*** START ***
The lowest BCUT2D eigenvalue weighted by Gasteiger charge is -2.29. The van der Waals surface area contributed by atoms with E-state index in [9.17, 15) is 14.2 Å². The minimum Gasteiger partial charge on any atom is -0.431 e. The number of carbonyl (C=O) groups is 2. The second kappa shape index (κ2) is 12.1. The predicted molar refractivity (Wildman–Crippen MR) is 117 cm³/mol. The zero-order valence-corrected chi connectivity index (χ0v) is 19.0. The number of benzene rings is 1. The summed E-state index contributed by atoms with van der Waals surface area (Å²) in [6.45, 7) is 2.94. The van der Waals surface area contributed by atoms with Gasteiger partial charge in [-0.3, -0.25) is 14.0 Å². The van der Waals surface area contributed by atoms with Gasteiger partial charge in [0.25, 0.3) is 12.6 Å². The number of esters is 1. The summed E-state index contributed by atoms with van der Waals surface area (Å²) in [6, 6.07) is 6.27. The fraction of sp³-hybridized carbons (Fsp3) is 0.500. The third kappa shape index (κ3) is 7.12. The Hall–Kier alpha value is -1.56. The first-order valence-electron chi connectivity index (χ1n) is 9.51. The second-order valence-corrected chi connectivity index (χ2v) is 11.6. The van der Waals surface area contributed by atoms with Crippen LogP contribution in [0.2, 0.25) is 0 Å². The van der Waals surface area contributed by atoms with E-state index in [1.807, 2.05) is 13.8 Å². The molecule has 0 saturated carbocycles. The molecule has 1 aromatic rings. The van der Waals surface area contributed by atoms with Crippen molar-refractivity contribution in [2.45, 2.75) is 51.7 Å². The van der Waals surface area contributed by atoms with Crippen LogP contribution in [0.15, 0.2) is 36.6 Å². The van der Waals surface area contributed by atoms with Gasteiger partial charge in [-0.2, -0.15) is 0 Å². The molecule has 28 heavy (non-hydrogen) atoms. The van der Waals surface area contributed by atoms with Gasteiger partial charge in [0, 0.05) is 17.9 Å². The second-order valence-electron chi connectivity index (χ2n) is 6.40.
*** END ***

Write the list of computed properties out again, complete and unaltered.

The lowest BCUT2D eigenvalue weighted by Gasteiger charge is -2.29. The van der Waals surface area contributed by atoms with E-state index in [9.17, 15) is 14.2 Å². The minimum Gasteiger partial charge on any atom is -0.431 e. The number of carbonyl (C=O) groups is 2. The second kappa shape index (κ2) is 12.1. The predicted molar refractivity (Wildman–Crippen MR) is 117 cm³/mol. The zero-order valence-corrected chi connectivity index (χ0v) is 19.0. The number of benzene rings is 1. The summed E-state index contributed by atoms with van der Waals surface area (Å²) in [6.45, 7) is 2.94. The van der Waals surface area contributed by atoms with Gasteiger partial charge in [-0.3, -0.25) is 14.0 Å². The van der Waals surface area contributed by atoms with Gasteiger partial charge in [0.25, 0.3) is 12.6 Å². The number of esters is 1. The summed E-state index contributed by atoms with van der Waals surface area (Å²) in [6, 6.07) is 6.27. The fraction of sp³-hybridized carbons (Fsp3) is 0.500. The third kappa shape index (κ3) is 7.12. The Hall–Kier alpha value is -1.56. The first-order valence-electron chi connectivity index (χ1n) is 9.51. The second-order valence-corrected chi connectivity index (χ2v) is 11.6. The van der Waals surface area contributed by atoms with Crippen LogP contribution in [0.2, 0.25) is 0 Å². The van der Waals surface area contributed by atoms with E-state index in [1.807, 2.05) is 13.8 Å². The molecule has 0 saturated carbocycles. The molecule has 1 aromatic rings. The van der Waals surface area contributed by atoms with Crippen molar-refractivity contribution in [2.45, 2.75) is 51.7 Å². The van der Waals surface area contributed by atoms with Crippen LogP contribution in [0.15, 0.2) is 36.6 Å². The van der Waals surface area contributed by atoms with Gasteiger partial charge in [-0.2, -0.15) is 0 Å². The molecule has 28 heavy (non-hydrogen) atoms. The van der Waals surface area contributed by atoms with Gasteiger partial charge in [0, 0.05) is 17.9 Å². The second-order valence-electron chi connectivity index (χ2n) is 6.40.